Matos-Masei: Journeys

As we come to the end of the fourth book of the Torah – Bamidbar (Numbers) – the Torah recounts the forty-two journeys of the Jews in the desert.  “Forty-two” is the number that represents elevation and ascent, and the journeys of the Jews in the desert were an elevation and ascent preparing them to enter the land of Israel.  Not all of their journeys were peaceful – in fact, most were filled with strife and disunity (only one – by Mt. Sinai – was an encampment of true unity) – but by the end of the forty years in the desert, the Jews were no longer questioning Moshe nor thinking about returning to Egypt.  It was clear that they had a national purpose and that they were sticking to the goal.  For example, even though the tribes of Reuven and Gad preferred to live on the east bank of the Jordan River rather than in Israel itself, they agreed to fight in front of the rest of the Jews in order to conquer the land, and only afterward to return to their families.  This was a sign that they had learned from the earlier example of the “spies,” and knew how to put the national purpose ahead of their own private needs.

Rashi brings a parable from the Midrash (Tanhuma Masei 3) to illustrate the journeys of the Jews:  On the verse (Num 33:1-2), “These were the journeys of the Jews who left the land of Egypt…Moshe recorded their travels and their encampments according to the world of God,” Rashi comments as follows.  “This is similar to a king whose child was ill and he took him on a journey to heal him.  On the way back, his father recounted their journeys, saying, ‘Here we slept, here we cooled off, and here you had a headache, etc…”  Rashi’ purpose is not to wax poetic, but rather to make the Torah clear to a five years old, so that even he understands the simple level of the Torah.

The desert, being an inhospitable and dry place, represents the lack of Godly illumination that describes that world that we live in.  When God created, He first contracted His infinite light in a process called the tzimtzum, or great “contraction,” in order to create of world the gives us free choice.  If the entire universe were properly illuminated with spirituality, we would have no trouble making the right choices, and we would always choose the Godly path.  In fact, Godliness is so hidden in this world that it often appears as if the right decision is not the spiritual choice, but rather something else.  For that reason, we have the Torah to guide our path.

But, if there were no Godly revelation whatsoever in the world, it would also limit our choices, since we would not know that we could choose a Godly direction at all.  So, God infused the creation with a small ray of Godliness, descending from His infinite light transcending the tzimtzum, to give us a taste of Godly revelation in the world.  This thin ray of spirituality is enough to allow our soul to connect with God and ascend, spiritually.  The tzimtzum is what the beginning of Rashi’s parable hints at – “Here we slept” alludes to the desert, the creation after the tzimtzum, with little or no Godly illumination.  When man sleeps, he is unconscious and his mind does not function, and so the Jews in the desert were in exile.  “Here you had a headache” refers to the confusion and “false leads” that bombard us as we traverse the journeys of life.  These false starts and faulty directions are meant to test us on the path, and they provide an intellectual “headache” and confusion as we try to find our way through the “desert.” Ultimately, though we learn how to recognize them and navigate our way to safer places.  Finally, “Here we cooled off” – even in the middle of the desert, one can find a watering hole, an oasis of green and moisture.  While traversing the desert of life’s challenges, we must take time out to learn Torah, to soothe our soul with the cooling waters of Torah, to renew our sense of purpose and rejuvenate our spirit.   In this way we understand that all of us undergo forty-two journeys in life, from the “desert,” totally lacking any Godly revelation, to the “promised Land,” where spirituality permeates the physical world.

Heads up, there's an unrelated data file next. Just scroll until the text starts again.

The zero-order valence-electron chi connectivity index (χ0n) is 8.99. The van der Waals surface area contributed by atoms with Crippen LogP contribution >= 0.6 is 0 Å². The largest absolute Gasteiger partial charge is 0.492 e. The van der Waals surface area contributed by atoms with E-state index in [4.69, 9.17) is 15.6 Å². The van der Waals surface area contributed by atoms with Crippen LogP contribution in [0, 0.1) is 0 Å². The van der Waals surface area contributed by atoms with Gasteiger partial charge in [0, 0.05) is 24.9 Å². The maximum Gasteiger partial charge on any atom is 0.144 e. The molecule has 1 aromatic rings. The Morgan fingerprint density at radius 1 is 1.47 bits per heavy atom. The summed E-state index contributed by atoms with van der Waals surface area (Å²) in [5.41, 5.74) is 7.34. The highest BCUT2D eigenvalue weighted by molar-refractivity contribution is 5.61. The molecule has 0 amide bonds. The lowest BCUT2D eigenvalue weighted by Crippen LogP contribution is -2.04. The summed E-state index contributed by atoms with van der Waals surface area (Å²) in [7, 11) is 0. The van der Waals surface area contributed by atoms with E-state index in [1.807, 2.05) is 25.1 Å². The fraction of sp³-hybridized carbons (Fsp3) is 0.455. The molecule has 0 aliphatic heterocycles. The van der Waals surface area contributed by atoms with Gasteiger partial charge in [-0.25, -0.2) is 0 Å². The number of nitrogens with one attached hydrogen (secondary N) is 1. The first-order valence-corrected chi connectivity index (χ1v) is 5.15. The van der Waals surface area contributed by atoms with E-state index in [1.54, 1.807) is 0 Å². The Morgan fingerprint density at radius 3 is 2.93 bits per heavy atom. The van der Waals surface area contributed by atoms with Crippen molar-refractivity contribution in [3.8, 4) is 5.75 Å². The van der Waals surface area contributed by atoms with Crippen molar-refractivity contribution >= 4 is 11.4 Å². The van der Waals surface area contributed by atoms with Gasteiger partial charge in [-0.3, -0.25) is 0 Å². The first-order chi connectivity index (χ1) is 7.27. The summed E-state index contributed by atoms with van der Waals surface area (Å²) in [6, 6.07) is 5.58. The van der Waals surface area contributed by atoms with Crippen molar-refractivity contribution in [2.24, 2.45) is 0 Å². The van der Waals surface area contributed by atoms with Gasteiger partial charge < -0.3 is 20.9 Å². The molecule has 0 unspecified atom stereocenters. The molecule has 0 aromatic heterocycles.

For a longer more detailed version, go to

From Likutei Sichot of the Lubavitcher Rebbe, vol 28, Page 390-398

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